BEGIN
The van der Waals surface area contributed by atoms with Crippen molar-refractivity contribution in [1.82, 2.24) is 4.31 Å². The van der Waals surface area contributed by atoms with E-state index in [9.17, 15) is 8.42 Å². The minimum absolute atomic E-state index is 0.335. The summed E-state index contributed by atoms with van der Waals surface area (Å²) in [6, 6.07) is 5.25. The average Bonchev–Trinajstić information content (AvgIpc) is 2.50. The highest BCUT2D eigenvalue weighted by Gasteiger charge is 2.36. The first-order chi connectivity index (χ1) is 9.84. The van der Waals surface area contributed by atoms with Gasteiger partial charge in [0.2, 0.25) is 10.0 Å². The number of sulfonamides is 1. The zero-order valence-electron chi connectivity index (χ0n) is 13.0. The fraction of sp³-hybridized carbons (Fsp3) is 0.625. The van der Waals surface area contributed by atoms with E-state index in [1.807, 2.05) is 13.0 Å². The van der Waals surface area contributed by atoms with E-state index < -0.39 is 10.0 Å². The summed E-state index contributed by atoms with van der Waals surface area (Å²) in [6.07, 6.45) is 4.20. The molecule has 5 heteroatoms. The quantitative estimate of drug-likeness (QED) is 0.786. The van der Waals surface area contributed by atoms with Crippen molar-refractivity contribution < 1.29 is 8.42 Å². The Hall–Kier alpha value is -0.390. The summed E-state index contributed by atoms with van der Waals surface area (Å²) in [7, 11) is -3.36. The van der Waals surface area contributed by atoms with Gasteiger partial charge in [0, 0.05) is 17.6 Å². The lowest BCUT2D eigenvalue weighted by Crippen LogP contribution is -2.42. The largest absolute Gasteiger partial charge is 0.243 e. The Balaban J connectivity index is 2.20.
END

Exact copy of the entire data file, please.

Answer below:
The van der Waals surface area contributed by atoms with Crippen molar-refractivity contribution in [1.82, 2.24) is 4.31 Å². The van der Waals surface area contributed by atoms with E-state index in [9.17, 15) is 8.42 Å². The minimum absolute atomic E-state index is 0.335. The summed E-state index contributed by atoms with van der Waals surface area (Å²) in [6, 6.07) is 5.25. The average Bonchev–Trinajstić information content (AvgIpc) is 2.50. The highest BCUT2D eigenvalue weighted by Gasteiger charge is 2.36. The first-order chi connectivity index (χ1) is 9.84. The van der Waals surface area contributed by atoms with Gasteiger partial charge in [0.2, 0.25) is 10.0 Å². The number of sulfonamides is 1. The zero-order valence-electron chi connectivity index (χ0n) is 13.0. The fraction of sp³-hybridized carbons (Fsp3) is 0.625. The van der Waals surface area contributed by atoms with E-state index in [1.807, 2.05) is 13.0 Å². The van der Waals surface area contributed by atoms with E-state index < -0.39 is 10.0 Å². The summed E-state index contributed by atoms with van der Waals surface area (Å²) in [6.07, 6.45) is 4.20. The molecule has 5 heteroatoms. The quantitative estimate of drug-likeness (QED) is 0.786. The van der Waals surface area contributed by atoms with Crippen molar-refractivity contribution < 1.29 is 8.42 Å². The Hall–Kier alpha value is -0.390. The summed E-state index contributed by atoms with van der Waals surface area (Å²) in [7, 11) is -3.36. The van der Waals surface area contributed by atoms with Gasteiger partial charge in [0, 0.05) is 17.6 Å². The lowest BCUT2D eigenvalue weighted by Crippen LogP contribution is -2.42. The largest absolute Gasteiger partial charge is 0.243 e. The Balaban J connectivity index is 2.20.